Although no car is unsafe these days and its competitors are also bursting at the seams with passive and active safety systems, Volvo continues to challenge itself to take the next step again and again. This mainly lies in the nuance of how all systems work together to keep it not only as safe as possible for the occupants, but also as ‘bearable’ as possible. Nobody wants to drive a car where meddling systems drive you crazy and thus achieve the opposite of what they are intended for. An important role is reserved for ‘core computing’, which means that all the individual components and systems in the car no longer have their own operating systems and ECUs, but are instead centrally controlled by one computer. Program manager Mårten Wahlstedt gives the example of headlight supplier Hella. “They have their own software to control the headlights, but because we now develop that software in-house together with them, we can integrate it much better with the rest of our hardware and software.” A complex job, as it turned out; Volvo had to postpone the market introduction of the EX90 in July 2023 because they needed more time to get all the software surrounding the central computer in order. “We are concerned with achieving the most optimal ‘sensor fusion’,” continues Wahlstedt. “That comes down to finding the right mix and coordination to ensure that all safety systems work together optimally.” Not only for optimal safety, but also to minimize the aforementioned annoyance about overzealous warning systems.

Program manager Mårten Wahlstedt (right) in conversation with AutoWeek’s Michiel Willebrands.

Safe and trusted

Volvo wants to make the EX90 not only the safest Volvo ever, but also the quietest and most comfortable. That’s where someone like Mattias Davidsson comes into play. The development driver has been responsible for tuning the chassis and steering at Volvo since 2006 and has been involved with the EX90 for the past four years. “That started with determining our goals with the car, then came the computer simulations and now we are in the very final phase of fine-tuning the car,” he starts as we drive under the barrier of the first section of the test track. . The EX90 must above all be comfortable, it is a message that Davidsson also repeats. “This car must feel safe and confident on all types of road surfaces, under all conditions.” The only form of ‘sportiness’ is the option to set the ‘suspension feel’ to ‘firm’ via the central screen. “The air suspension works with two chambers, you can compare it with two different sets of springs under your car. In the firmest position, one chamber is closed and the suspension becomes 25% stiffer,” he says as he taps the screen, after which the large SUV indeed feels significantly firmer. On the winding route, the semi-active dampers also help to prevent the carriage from tipping over. A task that could also be reserved for active stabilizer bars, if Volvo had not provided them for the EX90.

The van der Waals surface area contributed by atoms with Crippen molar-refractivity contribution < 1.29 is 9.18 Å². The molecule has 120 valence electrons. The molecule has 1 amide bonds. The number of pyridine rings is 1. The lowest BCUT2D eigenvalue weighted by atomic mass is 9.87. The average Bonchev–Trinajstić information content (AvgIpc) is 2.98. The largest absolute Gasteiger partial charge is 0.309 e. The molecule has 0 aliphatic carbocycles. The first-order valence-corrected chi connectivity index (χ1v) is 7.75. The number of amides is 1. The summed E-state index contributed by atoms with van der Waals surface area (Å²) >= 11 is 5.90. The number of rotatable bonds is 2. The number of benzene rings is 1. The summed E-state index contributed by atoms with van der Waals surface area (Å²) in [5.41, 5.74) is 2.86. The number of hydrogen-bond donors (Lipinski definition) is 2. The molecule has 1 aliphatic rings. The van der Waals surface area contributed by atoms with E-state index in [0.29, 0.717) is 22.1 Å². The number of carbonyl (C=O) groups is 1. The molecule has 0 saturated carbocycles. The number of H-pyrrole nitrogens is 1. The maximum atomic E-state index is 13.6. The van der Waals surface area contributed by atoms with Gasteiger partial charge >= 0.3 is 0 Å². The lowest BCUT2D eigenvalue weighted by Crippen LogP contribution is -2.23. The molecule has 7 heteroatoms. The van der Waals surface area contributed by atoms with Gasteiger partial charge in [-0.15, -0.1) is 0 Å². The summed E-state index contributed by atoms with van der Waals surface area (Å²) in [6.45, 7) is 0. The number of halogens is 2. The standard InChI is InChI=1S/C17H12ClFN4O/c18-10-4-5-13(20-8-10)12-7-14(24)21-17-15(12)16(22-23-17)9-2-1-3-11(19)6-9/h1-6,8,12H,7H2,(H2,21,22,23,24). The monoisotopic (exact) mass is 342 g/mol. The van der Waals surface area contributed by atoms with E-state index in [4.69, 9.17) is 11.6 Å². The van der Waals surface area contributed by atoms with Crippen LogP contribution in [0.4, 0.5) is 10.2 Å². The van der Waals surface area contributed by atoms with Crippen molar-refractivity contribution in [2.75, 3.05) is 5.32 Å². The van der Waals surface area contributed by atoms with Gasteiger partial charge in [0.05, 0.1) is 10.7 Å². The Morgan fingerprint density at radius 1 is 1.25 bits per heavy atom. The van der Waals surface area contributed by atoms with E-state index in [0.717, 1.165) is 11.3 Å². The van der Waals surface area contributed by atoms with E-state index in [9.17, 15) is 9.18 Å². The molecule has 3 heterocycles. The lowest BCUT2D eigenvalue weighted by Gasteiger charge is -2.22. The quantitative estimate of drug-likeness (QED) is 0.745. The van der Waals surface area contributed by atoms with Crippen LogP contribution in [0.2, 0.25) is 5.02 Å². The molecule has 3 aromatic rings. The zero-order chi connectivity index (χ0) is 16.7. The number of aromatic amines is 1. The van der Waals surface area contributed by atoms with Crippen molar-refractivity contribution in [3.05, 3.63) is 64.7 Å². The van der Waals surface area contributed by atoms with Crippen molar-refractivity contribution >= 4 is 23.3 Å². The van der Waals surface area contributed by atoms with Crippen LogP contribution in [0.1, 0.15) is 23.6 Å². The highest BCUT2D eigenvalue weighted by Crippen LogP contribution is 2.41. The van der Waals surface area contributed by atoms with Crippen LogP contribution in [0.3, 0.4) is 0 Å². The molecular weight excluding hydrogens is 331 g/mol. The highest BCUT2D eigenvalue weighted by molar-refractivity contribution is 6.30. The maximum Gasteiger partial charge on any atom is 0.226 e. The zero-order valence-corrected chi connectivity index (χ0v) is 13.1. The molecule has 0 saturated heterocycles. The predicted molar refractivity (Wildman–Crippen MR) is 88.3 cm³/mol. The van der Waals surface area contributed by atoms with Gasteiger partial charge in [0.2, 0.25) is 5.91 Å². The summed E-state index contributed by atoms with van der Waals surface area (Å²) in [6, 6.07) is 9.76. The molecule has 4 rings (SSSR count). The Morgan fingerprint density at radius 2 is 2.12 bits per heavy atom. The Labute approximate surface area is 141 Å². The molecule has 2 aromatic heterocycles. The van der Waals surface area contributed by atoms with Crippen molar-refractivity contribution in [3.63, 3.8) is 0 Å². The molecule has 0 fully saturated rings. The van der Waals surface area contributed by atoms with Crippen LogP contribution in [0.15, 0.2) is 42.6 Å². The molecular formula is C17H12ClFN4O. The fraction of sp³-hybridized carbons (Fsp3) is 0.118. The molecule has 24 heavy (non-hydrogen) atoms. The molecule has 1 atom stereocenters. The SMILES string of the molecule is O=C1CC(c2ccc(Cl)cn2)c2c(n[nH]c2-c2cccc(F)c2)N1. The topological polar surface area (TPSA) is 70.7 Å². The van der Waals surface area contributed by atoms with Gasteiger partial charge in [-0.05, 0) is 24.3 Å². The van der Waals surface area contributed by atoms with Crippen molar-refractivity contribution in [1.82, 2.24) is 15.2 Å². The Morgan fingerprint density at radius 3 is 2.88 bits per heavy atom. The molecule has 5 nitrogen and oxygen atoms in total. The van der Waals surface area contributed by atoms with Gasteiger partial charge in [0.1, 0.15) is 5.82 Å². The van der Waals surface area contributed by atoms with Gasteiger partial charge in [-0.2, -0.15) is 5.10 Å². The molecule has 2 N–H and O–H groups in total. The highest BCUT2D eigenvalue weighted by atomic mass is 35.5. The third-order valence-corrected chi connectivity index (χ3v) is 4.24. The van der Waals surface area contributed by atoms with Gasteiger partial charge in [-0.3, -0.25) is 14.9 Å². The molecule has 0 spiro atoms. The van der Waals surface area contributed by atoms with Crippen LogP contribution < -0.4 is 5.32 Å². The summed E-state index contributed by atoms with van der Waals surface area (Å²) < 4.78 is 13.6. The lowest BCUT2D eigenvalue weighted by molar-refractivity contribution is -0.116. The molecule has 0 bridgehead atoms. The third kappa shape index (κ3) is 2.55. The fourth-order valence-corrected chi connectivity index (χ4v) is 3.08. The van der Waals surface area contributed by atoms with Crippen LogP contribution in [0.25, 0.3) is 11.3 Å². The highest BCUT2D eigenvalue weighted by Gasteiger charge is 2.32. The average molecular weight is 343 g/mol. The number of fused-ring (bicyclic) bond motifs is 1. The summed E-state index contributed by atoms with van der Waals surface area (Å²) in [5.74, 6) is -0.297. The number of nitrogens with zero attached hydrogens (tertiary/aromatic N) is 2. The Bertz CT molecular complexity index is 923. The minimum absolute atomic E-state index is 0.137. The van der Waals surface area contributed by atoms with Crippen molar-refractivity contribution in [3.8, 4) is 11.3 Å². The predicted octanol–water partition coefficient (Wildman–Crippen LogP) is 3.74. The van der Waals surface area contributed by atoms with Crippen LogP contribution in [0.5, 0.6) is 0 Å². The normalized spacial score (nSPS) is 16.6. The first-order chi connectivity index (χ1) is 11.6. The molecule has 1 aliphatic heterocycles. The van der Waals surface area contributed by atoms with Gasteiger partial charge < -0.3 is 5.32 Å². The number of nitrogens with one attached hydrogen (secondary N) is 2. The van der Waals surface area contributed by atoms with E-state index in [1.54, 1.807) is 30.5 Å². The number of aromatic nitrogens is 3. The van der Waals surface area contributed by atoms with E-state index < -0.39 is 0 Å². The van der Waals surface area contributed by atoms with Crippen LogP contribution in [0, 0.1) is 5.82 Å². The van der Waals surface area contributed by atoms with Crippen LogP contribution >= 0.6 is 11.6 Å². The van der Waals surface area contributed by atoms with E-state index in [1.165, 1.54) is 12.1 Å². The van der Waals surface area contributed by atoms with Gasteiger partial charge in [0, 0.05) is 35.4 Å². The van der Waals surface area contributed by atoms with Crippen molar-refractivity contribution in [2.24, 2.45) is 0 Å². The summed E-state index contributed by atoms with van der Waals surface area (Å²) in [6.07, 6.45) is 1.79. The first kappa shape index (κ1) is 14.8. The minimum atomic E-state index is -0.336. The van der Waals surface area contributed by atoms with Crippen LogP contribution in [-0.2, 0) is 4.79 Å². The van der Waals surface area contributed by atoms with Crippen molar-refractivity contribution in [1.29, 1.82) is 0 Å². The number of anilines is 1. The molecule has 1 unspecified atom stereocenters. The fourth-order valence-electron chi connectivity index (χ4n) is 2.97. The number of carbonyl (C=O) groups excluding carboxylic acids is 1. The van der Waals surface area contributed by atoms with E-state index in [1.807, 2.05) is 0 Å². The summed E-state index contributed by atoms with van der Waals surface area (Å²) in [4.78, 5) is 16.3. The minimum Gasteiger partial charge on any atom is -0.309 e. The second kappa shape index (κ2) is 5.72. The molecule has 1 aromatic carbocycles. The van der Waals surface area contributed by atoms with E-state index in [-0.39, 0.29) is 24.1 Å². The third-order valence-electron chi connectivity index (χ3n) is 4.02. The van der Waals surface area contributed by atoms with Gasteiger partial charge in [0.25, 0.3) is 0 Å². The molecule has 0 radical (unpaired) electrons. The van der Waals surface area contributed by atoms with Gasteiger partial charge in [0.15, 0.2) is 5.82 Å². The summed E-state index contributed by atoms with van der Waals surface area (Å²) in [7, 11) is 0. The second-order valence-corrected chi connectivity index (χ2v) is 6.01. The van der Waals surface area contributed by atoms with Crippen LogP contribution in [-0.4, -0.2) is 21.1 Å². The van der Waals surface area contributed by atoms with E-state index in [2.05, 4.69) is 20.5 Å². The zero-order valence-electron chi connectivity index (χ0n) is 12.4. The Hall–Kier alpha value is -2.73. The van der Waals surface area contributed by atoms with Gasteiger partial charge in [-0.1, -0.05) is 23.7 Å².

The driving behavior of the XC90 is mainly focused on comfort.

Only passenger

Although we are only passengers during the test round and a thorough assessment of the driving behavior of the EX90 will not be made until August, we can already conclude that the interior of the EX90 is particularly quiet and that the tuning of the chassis is solid and balanced. feels. With, indeed, the emphasis on comfort. Without the large, heavy SUV feeling ‘lumpy’. Large potholes and bumps are adequately absorbed by the dampers, the carriage is cushioned in a pleasant way. Volvo has now received around 700 orders for the EX90. If you would like to first view the car in detail and test drive it, it will be your turn at the end of September or beginning of October. Prices, versions and specifications are already known, which can all be found on our Carbase page of the Volvo EX90.

Test driver Mattias Davidsson: “This car should feel safe and confident on all types of road surfaces, under all conditions.”